Why AREN'T you a vegan/vegetarian? - Page 5 - Mothering Forums

View Poll Results: Why AREN'T you a vegan/vegetarian?
I believe animals are here to serve us 32 11.35%
I like the way animal products taste way too much to not eat them 71 25.18%
I have never thought about the cruelties of factory farming 1 0.35%
It's all I know. Eating meat was how I was raised. I never considered anything else 19 6.74%
I believe it is the healthiest way for me to eat 145 51.42%
I'm on a fad diet like atkins that condones eating meat 1 0.35%
I think vegans are weirdos and don't want to grouped in with them 5 1.77%
I have never heard a good argument against eating meat, but would change if I did 8 2.84%
Voters: 282. You may not vote on this poll

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#121 of 198 Old 11-01-2004, 08:33 PM
 
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Originally Posted by Parthenia
Here's one:


And many small family farms raise their animals in conditions better than what some humans live in.
.
I grew up on a family farm. One of our cows was 21 years old and many were in their teens- they had pasture and fresh well water.

Unfortunately all the male calves still went to be raised as veal or steers. It was still eons better than the horror cattle face on conventional commercial dairy farms now.

Other than organic (or buying direct, raising yourself), you can't be sure you're getting anything from a family or small farm.

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#122 of 198 Old 11-02-2004, 03:00 AM
 
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[QUOTE=kaydeesac]Parthenia--those quote of mine you used was in direct response to Rhonwyn's statement about animals dying during farming, which, to me, seemed to equate accidental with intentional killing of animals. Why does that seem out of line to you? Sorry, I don't get it...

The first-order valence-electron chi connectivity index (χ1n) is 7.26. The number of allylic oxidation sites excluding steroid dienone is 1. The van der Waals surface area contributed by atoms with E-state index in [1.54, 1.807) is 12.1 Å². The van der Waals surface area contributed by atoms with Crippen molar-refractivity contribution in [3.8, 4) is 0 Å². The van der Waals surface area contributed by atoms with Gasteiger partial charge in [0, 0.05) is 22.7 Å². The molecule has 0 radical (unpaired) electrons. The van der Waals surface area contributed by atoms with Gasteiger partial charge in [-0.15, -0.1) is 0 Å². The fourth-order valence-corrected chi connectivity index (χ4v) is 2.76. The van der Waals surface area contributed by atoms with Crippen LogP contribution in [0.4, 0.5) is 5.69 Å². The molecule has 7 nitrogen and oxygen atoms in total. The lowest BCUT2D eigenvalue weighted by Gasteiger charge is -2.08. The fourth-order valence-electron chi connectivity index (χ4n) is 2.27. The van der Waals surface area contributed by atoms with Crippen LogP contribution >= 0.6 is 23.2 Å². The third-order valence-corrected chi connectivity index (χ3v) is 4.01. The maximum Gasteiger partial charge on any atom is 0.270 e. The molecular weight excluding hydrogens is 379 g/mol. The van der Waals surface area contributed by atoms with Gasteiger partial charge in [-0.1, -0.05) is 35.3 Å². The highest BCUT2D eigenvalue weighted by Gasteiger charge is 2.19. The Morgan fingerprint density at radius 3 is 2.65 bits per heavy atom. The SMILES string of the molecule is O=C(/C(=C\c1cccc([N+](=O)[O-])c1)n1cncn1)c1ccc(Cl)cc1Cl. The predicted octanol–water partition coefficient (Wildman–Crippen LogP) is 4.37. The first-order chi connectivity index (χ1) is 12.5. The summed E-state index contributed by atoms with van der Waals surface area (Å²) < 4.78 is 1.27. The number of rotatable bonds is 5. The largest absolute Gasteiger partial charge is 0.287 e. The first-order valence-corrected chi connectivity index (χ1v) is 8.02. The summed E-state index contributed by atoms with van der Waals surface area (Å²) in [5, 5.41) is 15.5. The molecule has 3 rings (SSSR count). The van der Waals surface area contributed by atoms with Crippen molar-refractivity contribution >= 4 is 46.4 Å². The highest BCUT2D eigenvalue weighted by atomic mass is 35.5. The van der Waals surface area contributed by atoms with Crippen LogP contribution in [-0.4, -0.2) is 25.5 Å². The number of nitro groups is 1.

Please go back and read my response as a whole. The whole issue of pain, accidental killing, intentional killing, etc. is a small aspect of why people choose to eat meat or not. It seems that some are focusing on this single issue when even the poll, biased as it was listed several reasons why people choose not to be vegetarians.

Human suffering is absolutely relevant in nearly choice we all make, including *what we eat*. Why do I have the luxury to choose my what I eat? How will my food choices impact the animals who gave their lives (obviously unwillingly) for my meal, as well as people who are affected by what I eat. Does my buying chicken from Purdue affect the local agricultural economy? Does it help put a family farm out of business? If I cook a meal for our church's monthly community suppers, will a meat dish be more filling for someone who doesn't know where their next meal will come from? If I buy non organic apples am I encouraging more pesticide use? If I am offered game meat, how can I share it with someone who is short on food? Breaking bread--sharing food--with someone is a huge gesture. When we have plenty and live with people who have plenty it's easy to lose sight of that.